Kidson has faced misconceptions regarding the involuntary movements. “[People ask] ‘Did I startle you?’ ‘Are you cold?’ Sometimes I get looks.” She continues, “Stress and anxiety can make symptoms worse. I remind my health practitioners when they say ‘just relax,’ it can aggravate my symptoms because I’m focusing on not moving when my muscles do the opposite.” She admits many people offer suggestions of panacea or modalities to try: For example, another healthcare professional at an event offered unsolicited advice as a result of witnessing Kidson’s involuntary movements and declared: “I can cure your dystonia.”
Empathy and understanding
Kidson appreciates practitioners who take time to educate themselves on dystonia, and approach her with helpful curiosity. “I like when practitioners say ‘tell me more’, and, ‘It’s OK if you need to move around or reposition’ which conveys empathy and understanding.” Kidson began a fundraising initiative called “DyFying Dystonia” through her athletic competitions to raise money for research, and bursaries to assist individuals experiencing dystonia.
The DMRF reports: “Dystonia causes varying degrees of disability and pain, from mild to severe. There is presently no cure, but multiple treatment options exist and scientists around the world are actively pursuing research toward new therapies.”
Dystonia is a chronic disorder, but the majority of dystonias do not impact cognition, intelligence, or shorten a person’s life span. The DMRF site is quick to point out, “Dystonia does not define who you are. People with all forms of dystonia have been able to become educated, work, remain independent and active, date and marry, enjoy children and family, and live productive fulfilled lives. Individuals may have to adjust activities and lifestyle to incorporate dystonia.”
Doolittle reminded me of the agency clients retain when they allow us to care for them. “Clients know their bodies very well. We need to work with them, not just on them.”
Areas of the body that can be affected by this disorder:
- Neck (cervical dystonia). Contractions cause your head to twist and turn to one side, or pull forward or backward, sometimes causing pain.
- Eyelids. Rapid blinking or involuntary spasms cause your eyes to close (blepharospasms) and make it difficult for you to see. Spasms usually aren’t painful but might increase when you’re in bright light, under stress or interacting with people. Your eyes might feel dry.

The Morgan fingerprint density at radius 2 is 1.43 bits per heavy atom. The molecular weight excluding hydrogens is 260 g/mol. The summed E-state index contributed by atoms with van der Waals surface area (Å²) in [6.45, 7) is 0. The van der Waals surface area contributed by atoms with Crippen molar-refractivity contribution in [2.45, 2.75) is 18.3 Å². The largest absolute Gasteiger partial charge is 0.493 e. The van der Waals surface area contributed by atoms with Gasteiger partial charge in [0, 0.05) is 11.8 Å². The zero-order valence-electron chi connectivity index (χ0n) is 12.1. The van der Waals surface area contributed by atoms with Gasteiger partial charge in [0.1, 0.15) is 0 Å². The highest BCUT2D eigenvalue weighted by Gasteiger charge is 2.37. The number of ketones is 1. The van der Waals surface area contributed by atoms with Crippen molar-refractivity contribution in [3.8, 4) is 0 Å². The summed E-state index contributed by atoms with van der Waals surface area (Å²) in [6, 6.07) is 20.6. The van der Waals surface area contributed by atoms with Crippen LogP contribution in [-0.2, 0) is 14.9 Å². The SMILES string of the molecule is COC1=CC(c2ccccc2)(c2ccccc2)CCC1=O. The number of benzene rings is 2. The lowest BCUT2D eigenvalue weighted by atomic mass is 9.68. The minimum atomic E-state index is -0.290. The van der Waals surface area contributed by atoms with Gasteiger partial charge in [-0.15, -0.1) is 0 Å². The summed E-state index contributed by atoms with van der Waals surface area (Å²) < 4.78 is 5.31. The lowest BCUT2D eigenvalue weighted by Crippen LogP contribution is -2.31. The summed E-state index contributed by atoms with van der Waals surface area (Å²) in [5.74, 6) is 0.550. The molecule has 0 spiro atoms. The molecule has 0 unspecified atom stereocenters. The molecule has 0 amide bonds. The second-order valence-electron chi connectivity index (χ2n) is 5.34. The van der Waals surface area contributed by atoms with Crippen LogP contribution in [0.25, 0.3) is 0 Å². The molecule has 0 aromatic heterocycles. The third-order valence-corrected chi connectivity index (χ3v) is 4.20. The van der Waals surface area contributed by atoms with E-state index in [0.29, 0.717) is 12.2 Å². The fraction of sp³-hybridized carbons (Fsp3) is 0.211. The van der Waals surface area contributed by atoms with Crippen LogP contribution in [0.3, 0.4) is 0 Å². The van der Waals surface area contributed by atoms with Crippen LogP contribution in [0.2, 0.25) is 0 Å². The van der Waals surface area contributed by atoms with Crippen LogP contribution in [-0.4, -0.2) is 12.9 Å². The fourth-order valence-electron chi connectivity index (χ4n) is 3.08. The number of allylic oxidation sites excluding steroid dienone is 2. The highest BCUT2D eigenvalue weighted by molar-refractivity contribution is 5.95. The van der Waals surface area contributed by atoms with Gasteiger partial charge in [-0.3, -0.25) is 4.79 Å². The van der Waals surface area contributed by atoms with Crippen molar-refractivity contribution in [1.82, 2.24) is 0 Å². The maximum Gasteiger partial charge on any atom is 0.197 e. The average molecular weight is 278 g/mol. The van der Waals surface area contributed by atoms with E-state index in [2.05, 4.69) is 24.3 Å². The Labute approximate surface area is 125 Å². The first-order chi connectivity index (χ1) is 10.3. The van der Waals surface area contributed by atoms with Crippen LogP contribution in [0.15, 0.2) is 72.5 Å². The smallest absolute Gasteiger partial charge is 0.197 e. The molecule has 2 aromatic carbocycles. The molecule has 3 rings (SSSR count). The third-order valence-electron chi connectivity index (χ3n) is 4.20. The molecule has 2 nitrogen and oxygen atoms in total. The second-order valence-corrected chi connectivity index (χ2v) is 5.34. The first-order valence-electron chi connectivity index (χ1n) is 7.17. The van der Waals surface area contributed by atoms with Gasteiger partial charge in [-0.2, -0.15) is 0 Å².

- Jaw or tongue (oromandibular dystonia). You might experience slurred speech, drooling, and difficulty chewing or swallowing. Oromandibular dystonia can be painful and often occurs in combination with cervical dystonia or blepharospasms.
- Voice box and vocal cords (spasmodic dystonia). You might have a tight or whispering voice.
- Hand and forearm. Some types of dystonia occur only while you do a repetitive activity, such as writing (writer’s dystonia) or playing a specific musical instrument (musician’s dystonia).
(Information courtesy of the Mayo Clinic)
Causes and complications of Dystonia
Causes: The exact cause of dystonia isn’t known. But it might involve altered nerve-cell communication in several regions of the brain. Some forms of dystonia are inherited.
Dystonia also can be a symptom of another disease or condition, including:
- Parkinson’s disease
- Huntington’s disease
- Wilson’s disease
- Traumatic brain injury
- Birth injury
- Brain tumor or certain disorders that develop in some people with cancer (paraneoplastic syndromes)
- Oxygen deprivation or carbon monoxide poisoning
- Infections, such as tuberculosis or encephalitis
- Reactions to certain medications or heavy metal poisoning
Complications: Depending on the type of dystonia, complications can include:
- Physical disabilities that affect your performance of daily activities or specific tasks
- Difficulty with vision that affects your eyelids
- Difficulty with jaw movement, swallowing or speech
- Pain and fatigue, due to constant contraction of your muscles
- Depression, anxiety and social withdrawal
(Information courtesy of the Mayo Clinic)
Donald Quinn Dillon, RMT, is a practitioner, speaker and practice coach. Check out his recent book, On Practice: From Entry-Level to Established Massage Therapist at DonDillon-RMT.com.
This article was originally published in the Winter 2020 edition of Massage Therapy Canada
Print this page